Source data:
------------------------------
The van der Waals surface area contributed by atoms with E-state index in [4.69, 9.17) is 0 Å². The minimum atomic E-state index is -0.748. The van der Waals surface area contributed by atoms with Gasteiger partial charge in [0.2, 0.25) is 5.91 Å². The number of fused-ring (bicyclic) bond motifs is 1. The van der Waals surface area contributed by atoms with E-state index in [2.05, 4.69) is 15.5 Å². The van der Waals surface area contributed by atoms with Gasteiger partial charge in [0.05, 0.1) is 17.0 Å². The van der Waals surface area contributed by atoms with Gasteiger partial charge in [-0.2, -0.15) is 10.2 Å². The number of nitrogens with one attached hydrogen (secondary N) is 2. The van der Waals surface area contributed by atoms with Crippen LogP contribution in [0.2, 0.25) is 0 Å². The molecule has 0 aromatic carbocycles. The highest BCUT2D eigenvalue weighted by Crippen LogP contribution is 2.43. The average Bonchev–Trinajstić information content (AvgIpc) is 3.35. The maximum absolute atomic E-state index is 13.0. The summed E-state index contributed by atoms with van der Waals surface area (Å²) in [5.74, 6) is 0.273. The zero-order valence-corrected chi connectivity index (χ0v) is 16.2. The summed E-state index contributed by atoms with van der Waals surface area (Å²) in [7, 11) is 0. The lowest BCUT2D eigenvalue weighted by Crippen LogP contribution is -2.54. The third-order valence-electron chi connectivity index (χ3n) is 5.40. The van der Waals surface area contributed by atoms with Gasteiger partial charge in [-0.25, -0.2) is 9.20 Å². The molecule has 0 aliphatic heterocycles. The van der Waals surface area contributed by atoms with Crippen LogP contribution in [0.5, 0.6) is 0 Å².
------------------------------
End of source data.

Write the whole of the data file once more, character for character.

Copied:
The van der Waals surface area contributed by atoms with E-state index in [4.69, 9.17) is 0 Å². The minimum atomic E-state index is -0.748. The van der Waals surface area contributed by atoms with Gasteiger partial charge in [0.2, 0.25) is 5.91 Å². The number of fused-ring (bicyclic) bond motifs is 1. The van der Waals surface area contributed by atoms with E-state index in [2.05, 4.69) is 15.5 Å². The van der Waals surface area contributed by atoms with Gasteiger partial charge in [0.05, 0.1) is 17.0 Å². The van der Waals surface area contributed by atoms with Gasteiger partial charge in [-0.2, -0.15) is 10.2 Å². The number of nitrogens with one attached hydrogen (secondary N) is 2. The van der Waals surface area contributed by atoms with Crippen LogP contribution in [0.2, 0.25) is 0 Å². The molecule has 0 aromatic carbocycles. The highest BCUT2D eigenvalue weighted by Crippen LogP contribution is 2.43. The average Bonchev–Trinajstić information content (AvgIpc) is 3.35. The maximum absolute atomic E-state index is 13.0. The summed E-state index contributed by atoms with van der Waals surface area (Å²) in [5.74, 6) is 0.273. The zero-order valence-corrected chi connectivity index (χ0v) is 16.2. The summed E-state index contributed by atoms with van der Waals surface area (Å²) in [7, 11) is 0. The lowest BCUT2D eigenvalue weighted by Crippen LogP contribution is -2.54. The third-order valence-electron chi connectivity index (χ3n) is 5.40. The van der Waals surface area contributed by atoms with Gasteiger partial charge in [-0.25, -0.2) is 9.20 Å². The molecule has 0 aliphatic heterocycles. The van der Waals surface area contributed by atoms with Crippen LogP contribution in [0.5, 0.6) is 0 Å².